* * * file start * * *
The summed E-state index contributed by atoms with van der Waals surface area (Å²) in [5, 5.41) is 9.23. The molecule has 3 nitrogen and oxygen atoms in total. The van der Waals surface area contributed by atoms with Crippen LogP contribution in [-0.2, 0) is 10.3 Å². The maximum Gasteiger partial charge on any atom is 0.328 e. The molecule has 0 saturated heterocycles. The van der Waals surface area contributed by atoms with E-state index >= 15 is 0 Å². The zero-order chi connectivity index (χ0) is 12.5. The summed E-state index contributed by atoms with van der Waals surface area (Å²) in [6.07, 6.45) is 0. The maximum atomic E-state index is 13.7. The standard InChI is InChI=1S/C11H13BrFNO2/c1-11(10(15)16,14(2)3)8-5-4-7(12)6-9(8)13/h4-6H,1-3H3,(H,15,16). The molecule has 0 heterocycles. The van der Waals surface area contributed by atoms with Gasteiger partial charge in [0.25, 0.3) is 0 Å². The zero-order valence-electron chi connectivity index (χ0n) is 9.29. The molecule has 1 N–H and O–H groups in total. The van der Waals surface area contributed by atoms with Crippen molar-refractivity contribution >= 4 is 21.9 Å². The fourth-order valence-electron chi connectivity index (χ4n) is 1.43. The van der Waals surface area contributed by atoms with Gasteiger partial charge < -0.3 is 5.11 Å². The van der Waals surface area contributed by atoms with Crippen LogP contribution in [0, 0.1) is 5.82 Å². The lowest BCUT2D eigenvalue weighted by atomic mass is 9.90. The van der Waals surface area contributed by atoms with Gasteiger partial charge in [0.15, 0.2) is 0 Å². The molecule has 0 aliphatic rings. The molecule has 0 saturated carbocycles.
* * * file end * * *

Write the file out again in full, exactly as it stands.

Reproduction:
The summed E-state index contributed by atoms with van der Waals surface area (Å²) in [5, 5.41) is 9.23. The molecule has 3 nitrogen and oxygen atoms in total. The van der Waals surface area contributed by atoms with Crippen LogP contribution in [-0.2, 0) is 10.3 Å². The maximum Gasteiger partial charge on any atom is 0.328 e. The molecule has 0 saturated heterocycles. The van der Waals surface area contributed by atoms with E-state index >= 15 is 0 Å². The zero-order chi connectivity index (χ0) is 12.5. The summed E-state index contributed by atoms with van der Waals surface area (Å²) in [6.07, 6.45) is 0. The maximum atomic E-state index is 13.7. The standard InChI is InChI=1S/C11H13BrFNO2/c1-11(10(15)16,14(2)3)8-5-4-7(12)6-9(8)13/h4-6H,1-3H3,(H,15,16). The molecule has 0 heterocycles. The van der Waals surface area contributed by atoms with Gasteiger partial charge in [0.25, 0.3) is 0 Å². The zero-order valence-electron chi connectivity index (χ0n) is 9.29. The molecule has 1 N–H and O–H groups in total. The van der Waals surface area contributed by atoms with Crippen molar-refractivity contribution >= 4 is 21.9 Å². The fourth-order valence-electron chi connectivity index (χ4n) is 1.43. The van der Waals surface area contributed by atoms with Gasteiger partial charge < -0.3 is 5.11 Å². The van der Waals surface area contributed by atoms with Crippen LogP contribution in [0, 0.1) is 5.82 Å². The lowest BCUT2D eigenvalue weighted by atomic mass is 9.90. The van der Waals surface area contributed by atoms with Gasteiger partial charge in [0.15, 0.2) is 0 Å². The molecule has 0 aliphatic rings. The molecule has 0 saturated carbocycles.